AvalonBay Huntington Station -- the high-density development that polarized the community for four years -- is ready to open for residents.
"It's great that we are wrapping up this project," Town Supervisor Frank Petrone said of the 379-unit development near the railroad station. "This is a base for economic development for the station and represents good development that is ripe for all of Long Island."
Lottery applicants for 43 "affordable" one-, two- and three-bedroom rental apartments packed Town Hall on Tuesday night, to learn their ranking among the 489 who registered.
When Darren Knight's name was called, she let out a happy yelp.
"I don't know how it changes my life, it just makes my life better," said Knight, 62, a retired American Airlines flight attendant now living in a studio apartment above a garage. "Huntington needed affordable housing."
The AvalonBay opening is a watershed moment for revitalizing Huntington Station, the culmination of a project that divided the community and is representative of the type of housing development all of Long Island needs, officials and experts said.
Lawrence Levy, executive dean of Hofstra University's National Center for Suburban Studies, said the good news is that the project was approved.
"The bad news is that it took four years and tore a community apart to meet a need that has to be met and in the end turned out just fine," he said.
The East Fifth Street complex includes a total of 303 rental apartments and 76 for-sale town houses. Forty-three of the rentals and 11 of the for-sale units are considered affordable. The remaining 260 apartments and 65 town houses will be offered at market rate.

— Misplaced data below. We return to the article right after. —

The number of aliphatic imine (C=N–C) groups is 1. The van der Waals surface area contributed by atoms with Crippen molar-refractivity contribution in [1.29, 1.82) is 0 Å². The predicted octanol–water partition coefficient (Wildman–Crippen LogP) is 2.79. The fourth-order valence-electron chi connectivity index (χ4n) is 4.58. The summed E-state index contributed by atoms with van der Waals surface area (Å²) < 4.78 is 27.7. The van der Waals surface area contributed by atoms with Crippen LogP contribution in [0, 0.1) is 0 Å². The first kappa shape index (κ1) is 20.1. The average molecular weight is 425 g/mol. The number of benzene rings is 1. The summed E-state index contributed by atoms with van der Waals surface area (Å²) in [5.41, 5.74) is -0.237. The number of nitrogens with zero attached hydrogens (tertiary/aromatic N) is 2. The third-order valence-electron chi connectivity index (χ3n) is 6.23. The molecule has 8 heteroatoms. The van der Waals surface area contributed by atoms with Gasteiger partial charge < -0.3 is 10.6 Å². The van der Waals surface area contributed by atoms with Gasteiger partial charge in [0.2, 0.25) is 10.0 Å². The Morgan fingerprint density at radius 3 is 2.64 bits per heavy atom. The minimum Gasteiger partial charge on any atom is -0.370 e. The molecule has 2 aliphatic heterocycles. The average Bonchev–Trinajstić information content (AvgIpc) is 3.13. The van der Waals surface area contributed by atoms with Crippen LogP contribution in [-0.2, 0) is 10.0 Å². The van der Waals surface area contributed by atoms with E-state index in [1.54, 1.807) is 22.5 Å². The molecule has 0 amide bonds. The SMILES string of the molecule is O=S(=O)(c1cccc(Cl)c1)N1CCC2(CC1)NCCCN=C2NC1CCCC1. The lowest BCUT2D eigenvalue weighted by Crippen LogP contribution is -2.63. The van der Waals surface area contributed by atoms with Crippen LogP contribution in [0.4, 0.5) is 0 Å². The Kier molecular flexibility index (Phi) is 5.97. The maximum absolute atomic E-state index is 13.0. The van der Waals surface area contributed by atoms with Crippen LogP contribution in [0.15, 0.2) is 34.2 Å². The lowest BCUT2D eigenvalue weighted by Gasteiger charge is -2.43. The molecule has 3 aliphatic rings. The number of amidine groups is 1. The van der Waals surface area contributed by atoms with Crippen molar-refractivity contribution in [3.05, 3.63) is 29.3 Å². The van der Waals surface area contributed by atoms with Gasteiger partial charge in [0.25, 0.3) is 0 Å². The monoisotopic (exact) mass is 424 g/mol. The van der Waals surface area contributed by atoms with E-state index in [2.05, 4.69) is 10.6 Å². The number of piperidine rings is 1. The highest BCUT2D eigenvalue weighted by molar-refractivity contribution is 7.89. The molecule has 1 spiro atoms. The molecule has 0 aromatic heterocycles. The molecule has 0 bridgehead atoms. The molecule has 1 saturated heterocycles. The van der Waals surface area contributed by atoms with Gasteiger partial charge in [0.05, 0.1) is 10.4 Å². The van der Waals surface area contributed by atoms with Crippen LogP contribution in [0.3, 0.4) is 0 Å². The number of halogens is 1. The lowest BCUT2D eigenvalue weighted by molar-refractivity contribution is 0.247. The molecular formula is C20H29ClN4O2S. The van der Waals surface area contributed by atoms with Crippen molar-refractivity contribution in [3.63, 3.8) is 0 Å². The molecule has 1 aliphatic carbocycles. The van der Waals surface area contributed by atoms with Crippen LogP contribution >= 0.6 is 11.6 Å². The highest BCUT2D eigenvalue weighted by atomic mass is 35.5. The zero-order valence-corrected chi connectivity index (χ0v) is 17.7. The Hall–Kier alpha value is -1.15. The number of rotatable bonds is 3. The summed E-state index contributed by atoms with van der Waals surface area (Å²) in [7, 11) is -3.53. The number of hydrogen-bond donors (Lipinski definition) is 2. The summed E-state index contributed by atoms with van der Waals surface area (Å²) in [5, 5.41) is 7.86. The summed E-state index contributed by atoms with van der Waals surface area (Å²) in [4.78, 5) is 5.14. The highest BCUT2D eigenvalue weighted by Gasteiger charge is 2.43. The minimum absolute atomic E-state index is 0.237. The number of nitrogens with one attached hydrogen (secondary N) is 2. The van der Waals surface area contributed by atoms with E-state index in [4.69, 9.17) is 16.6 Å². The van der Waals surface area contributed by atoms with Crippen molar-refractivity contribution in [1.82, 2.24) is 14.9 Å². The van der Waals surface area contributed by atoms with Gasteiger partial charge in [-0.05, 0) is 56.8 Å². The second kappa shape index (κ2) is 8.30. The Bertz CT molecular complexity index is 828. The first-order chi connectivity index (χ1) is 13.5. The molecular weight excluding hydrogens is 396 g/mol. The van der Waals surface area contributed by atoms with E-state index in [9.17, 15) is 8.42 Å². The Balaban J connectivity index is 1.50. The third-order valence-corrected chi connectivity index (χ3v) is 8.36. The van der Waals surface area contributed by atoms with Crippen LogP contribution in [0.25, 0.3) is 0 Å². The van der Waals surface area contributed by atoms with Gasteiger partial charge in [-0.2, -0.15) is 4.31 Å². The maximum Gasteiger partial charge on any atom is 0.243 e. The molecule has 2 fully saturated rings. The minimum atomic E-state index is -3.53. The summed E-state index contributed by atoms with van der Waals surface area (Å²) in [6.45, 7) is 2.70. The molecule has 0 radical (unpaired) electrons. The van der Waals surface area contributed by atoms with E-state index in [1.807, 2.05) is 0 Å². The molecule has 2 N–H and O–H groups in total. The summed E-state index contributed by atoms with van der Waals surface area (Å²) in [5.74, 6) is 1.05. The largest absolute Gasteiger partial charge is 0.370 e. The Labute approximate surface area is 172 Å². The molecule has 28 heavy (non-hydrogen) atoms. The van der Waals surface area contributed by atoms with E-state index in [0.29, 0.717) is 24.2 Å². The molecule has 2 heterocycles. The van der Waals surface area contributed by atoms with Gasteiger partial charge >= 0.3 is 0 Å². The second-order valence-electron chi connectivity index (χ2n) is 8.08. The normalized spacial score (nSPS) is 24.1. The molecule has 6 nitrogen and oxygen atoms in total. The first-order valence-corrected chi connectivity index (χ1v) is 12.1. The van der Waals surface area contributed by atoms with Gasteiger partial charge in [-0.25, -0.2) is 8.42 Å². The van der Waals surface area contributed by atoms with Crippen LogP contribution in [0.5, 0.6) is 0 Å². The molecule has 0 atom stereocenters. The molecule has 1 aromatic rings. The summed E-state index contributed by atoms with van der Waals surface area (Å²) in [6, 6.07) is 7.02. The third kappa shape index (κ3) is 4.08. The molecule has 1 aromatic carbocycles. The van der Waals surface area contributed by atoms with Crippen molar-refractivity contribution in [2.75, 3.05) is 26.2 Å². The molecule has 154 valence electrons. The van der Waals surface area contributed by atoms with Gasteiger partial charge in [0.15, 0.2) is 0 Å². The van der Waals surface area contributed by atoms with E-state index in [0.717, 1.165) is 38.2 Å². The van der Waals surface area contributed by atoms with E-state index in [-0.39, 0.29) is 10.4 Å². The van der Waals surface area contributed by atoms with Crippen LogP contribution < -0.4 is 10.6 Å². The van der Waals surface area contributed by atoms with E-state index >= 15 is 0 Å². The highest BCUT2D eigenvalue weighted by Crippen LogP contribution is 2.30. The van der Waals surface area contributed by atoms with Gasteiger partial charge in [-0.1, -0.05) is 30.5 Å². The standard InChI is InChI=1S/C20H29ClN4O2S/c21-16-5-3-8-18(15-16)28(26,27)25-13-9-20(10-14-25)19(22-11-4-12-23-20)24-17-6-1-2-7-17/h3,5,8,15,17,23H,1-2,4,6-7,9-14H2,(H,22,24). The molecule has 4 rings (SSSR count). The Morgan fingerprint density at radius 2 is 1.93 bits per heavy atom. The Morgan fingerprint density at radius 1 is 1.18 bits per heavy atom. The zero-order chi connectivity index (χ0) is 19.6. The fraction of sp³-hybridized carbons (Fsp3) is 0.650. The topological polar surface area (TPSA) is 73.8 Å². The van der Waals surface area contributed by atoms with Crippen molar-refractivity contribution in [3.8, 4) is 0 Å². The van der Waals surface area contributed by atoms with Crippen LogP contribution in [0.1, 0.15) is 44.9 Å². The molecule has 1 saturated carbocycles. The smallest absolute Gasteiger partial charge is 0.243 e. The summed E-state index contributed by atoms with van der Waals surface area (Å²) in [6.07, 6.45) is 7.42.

The Long Island Housing Partnership, which is overseeing the affordable component, estimates that rents for those units will start at $932 a month for a one-bedroom, $1,148 a month for a two-bedroom and $1,646 for a three-bedroom unit.
Affordable housing lottery winners will have to meet income requirements and have an acceptable credit score before they can move in, town officials said.
Matt Whalen, an AvalonBay vice president, said market-rate units will be available Feb. 15.
"It's nice to feel all the positive energy here tonight," Whalen said after the lottery. "It makes the long road and effort worth it. I have zero doubt in my mind when people come and look at the units and look at the amenities, I think people will realize it wasn't the big bad wolf after all."
The original plan, first discussed in a March 2010 public hearing, required a zoning change to designate the 26.6-acre site about a half mile from the Huntington Long Island Rail Road station as the Huntington Station Transit Oriented District. The original proposal included 530 units split between rental and for-sale.
Opposition grew over concerns about density, traffic and how the complex would change the community.
After AvalonBay dramatically reduced the size, and eliminated the transit oriented district, the zoning change passed and was approved by the town board in June 2011.
The opposition didn't stop. The Greater Huntington Civic Group, which grew out of the controversy, sued the town, AvalonBay and the property owner, but the case was dismissed.
Steven Spucces, the group's president, said the organization is proud of its efforts and takes some of the credit for getting the project size reduced.
"The opposition to AvalonBay was absolutely worth it," he said.
David Calone, chairman of the Suffolk County Planning Commission, said the project was the first significant housing development near transit in the region to get approved and it provided momentum for proposals such as The Hub in Ronkonkoma and Wyandanch Rising.
"All of those projects -- important transit-oriented districts that diversify our housing stock -- all of them would have been set back had the Huntington Station AvalonBay project not been worked out in a compromise among the community, the town and developers," Calone said.